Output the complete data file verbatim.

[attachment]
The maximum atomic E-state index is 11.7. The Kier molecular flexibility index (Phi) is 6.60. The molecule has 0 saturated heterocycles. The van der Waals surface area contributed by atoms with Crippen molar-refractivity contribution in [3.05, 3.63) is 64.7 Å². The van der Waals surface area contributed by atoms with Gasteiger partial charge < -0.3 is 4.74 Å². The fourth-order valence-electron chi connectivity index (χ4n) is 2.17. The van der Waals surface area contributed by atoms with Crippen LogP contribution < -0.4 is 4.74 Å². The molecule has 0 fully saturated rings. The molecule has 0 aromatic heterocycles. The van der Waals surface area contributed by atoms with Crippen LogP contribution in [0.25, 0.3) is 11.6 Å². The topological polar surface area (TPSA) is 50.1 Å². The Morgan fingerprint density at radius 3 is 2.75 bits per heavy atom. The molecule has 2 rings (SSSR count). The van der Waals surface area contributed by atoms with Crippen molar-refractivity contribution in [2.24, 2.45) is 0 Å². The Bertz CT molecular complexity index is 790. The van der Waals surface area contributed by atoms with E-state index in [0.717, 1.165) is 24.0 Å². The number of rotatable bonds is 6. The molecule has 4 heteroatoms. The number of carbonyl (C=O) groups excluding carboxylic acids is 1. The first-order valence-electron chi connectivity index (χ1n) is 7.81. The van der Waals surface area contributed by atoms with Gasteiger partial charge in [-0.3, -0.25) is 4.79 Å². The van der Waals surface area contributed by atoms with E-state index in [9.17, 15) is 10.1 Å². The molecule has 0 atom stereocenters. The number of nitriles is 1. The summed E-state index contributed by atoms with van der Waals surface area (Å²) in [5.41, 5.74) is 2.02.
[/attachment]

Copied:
The maximum atomic E-state index is 11.7. The Kier molecular flexibility index (Phi) is 6.60. The molecule has 0 saturated heterocycles. The van der Waals surface area contributed by atoms with Crippen molar-refractivity contribution in [3.05, 3.63) is 64.7 Å². The van der Waals surface area contributed by atoms with Gasteiger partial charge < -0.3 is 4.74 Å². The fourth-order valence-electron chi connectivity index (χ4n) is 2.17. The van der Waals surface area contributed by atoms with Crippen LogP contribution < -0.4 is 4.74 Å². The molecule has 0 fully saturated rings. The molecule has 0 aromatic heterocycles. The van der Waals surface area contributed by atoms with Crippen LogP contribution in [0.25, 0.3) is 11.6 Å². The topological polar surface area (TPSA) is 50.1 Å². The Morgan fingerprint density at radius 3 is 2.75 bits per heavy atom. The molecule has 2 rings (SSSR count). The van der Waals surface area contributed by atoms with Crippen molar-refractivity contribution in [2.24, 2.45) is 0 Å². The Bertz CT molecular complexity index is 790. The van der Waals surface area contributed by atoms with E-state index in [0.717, 1.165) is 24.0 Å². The number of rotatable bonds is 6. The molecule has 4 heteroatoms. The number of carbonyl (C=O) groups excluding carboxylic acids is 1. The first-order valence-electron chi connectivity index (χ1n) is 7.81. The van der Waals surface area contributed by atoms with Gasteiger partial charge in [-0.3, -0.25) is 4.79 Å². The van der Waals surface area contributed by atoms with E-state index in [9.17, 15) is 10.1 Å². The molecule has 0 atom stereocenters. The number of nitriles is 1. The summed E-state index contributed by atoms with van der Waals surface area (Å²) in [5.41, 5.74) is 2.02.